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Image formation in magnifiers

  1. Jan 27, 2016 #1
    I was reading my physics book and I didnt understand how can a image formed at infinity does not appear to us as infinitely large. The book says that lateral magnification is not valid in this case. So what really defines how large a image is?
     
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  3. Jan 27, 2016 #2

    Suraj M

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    Gold Member

    First when we say infinity, it's not exactly "infinity"
    It's a large distance from the pole, your object won't be exactly at the focus (practically)
    so you won't have " infinitely large".
    Infinitely large"- what does that actually mean?
    What defines? It's the position and focal length of the mirror.
     
  4. Jan 27, 2016 #3
    Yes, but I'm still trying to understand what in our eye determines how large an image will be. I'm showing you a image of the situation that caused my doubt. (sorry my bad english)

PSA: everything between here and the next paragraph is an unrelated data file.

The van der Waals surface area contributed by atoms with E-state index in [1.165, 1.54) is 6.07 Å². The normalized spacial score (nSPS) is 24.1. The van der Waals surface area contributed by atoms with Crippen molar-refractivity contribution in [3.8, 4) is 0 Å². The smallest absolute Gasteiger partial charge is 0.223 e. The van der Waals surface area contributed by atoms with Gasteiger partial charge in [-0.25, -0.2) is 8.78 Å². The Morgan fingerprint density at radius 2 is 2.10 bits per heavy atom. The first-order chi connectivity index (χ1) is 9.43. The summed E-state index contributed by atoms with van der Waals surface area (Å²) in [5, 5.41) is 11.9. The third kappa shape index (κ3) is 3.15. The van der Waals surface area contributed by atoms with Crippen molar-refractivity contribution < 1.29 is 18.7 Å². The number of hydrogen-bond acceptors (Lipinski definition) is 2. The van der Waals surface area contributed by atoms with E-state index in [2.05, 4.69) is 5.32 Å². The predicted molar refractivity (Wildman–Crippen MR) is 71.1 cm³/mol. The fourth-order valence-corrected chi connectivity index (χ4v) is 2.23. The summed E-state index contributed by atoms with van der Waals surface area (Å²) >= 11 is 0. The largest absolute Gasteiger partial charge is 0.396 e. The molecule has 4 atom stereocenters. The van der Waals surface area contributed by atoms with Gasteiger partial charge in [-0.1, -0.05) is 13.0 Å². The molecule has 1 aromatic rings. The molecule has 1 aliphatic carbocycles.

11t7bxl.jpg
     
  5. Jan 27, 2016 #4

    Andy Resnick

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    2016 Award

    In this case (distant objects and/or distant images), it's conceptually easier to use angular magnification rather than linear magnification to characterize the system:

    http://physics.ucsd.edu/students/courses/winter2008/physics1c/documents/5.2OpticalInstruments.notes.pdf [Broken].

    Does this help?
     
    Last edited by a moderator: May 7, 2017
  6. Jan 27, 2016 #5

    Drakkith

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    Staff: Mentor

    Look at the picture on the right. The rays from the top of the inchworm enter the eye at angle θ. The eye then focuses the rays down onto the retina. The size of the image of the inchworm on the retina is determined by the angle at which the rays enter your eye and the focal length of your eye.
     
  7. Jan 29, 2016 #6
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